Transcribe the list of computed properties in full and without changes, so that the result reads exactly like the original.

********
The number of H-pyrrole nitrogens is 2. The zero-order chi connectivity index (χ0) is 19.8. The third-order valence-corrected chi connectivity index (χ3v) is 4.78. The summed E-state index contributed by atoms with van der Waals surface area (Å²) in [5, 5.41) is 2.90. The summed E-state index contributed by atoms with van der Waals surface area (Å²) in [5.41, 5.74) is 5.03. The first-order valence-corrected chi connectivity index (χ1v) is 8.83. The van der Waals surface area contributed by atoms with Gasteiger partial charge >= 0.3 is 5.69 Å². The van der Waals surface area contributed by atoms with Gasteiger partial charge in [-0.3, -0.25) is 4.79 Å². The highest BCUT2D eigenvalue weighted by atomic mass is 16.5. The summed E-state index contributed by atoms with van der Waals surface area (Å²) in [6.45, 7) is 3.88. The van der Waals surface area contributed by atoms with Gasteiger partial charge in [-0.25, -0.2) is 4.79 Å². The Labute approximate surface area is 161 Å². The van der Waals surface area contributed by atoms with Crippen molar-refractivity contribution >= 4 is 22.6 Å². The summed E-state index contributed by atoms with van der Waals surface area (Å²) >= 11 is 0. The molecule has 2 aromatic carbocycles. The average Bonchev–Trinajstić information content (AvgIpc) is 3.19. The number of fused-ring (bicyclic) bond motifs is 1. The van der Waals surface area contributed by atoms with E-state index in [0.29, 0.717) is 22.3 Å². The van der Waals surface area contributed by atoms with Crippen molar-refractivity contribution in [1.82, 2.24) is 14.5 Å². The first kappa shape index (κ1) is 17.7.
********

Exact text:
The number of H-pyrrole nitrogens is 2. The zero-order chi connectivity index (χ0) is 19.8. The third-order valence-corrected chi connectivity index (χ3v) is 4.78. The summed E-state index contributed by atoms with van der Waals surface area (Å²) in [5, 5.41) is 2.90. The summed E-state index contributed by atoms with van der Waals surface area (Å²) in [5.41, 5.74) is 5.03. The first-order valence-corrected chi connectivity index (χ1v) is 8.83. The van der Waals surface area contributed by atoms with Gasteiger partial charge >= 0.3 is 5.69 Å². The van der Waals surface area contributed by atoms with Gasteiger partial charge in [-0.3, -0.25) is 4.79 Å². The highest BCUT2D eigenvalue weighted by atomic mass is 16.5. The summed E-state index contributed by atoms with van der Waals surface area (Å²) in [6.45, 7) is 3.88. The van der Waals surface area contributed by atoms with Gasteiger partial charge in [-0.25, -0.2) is 4.79 Å². The Labute approximate surface area is 161 Å². The van der Waals surface area contributed by atoms with Crippen molar-refractivity contribution >= 4 is 22.6 Å². The summed E-state index contributed by atoms with van der Waals surface area (Å²) >= 11 is 0. The molecule has 2 aromatic carbocycles. The average Bonchev–Trinajstić information content (AvgIpc) is 3.19. The number of fused-ring (bicyclic) bond motifs is 1. The van der Waals surface area contributed by atoms with E-state index in [0.29, 0.717) is 22.3 Å². The van der Waals surface area contributed by atoms with Crippen molar-refractivity contribution in [1.82, 2.24) is 14.5 Å². The first kappa shape index (κ1) is 17.7.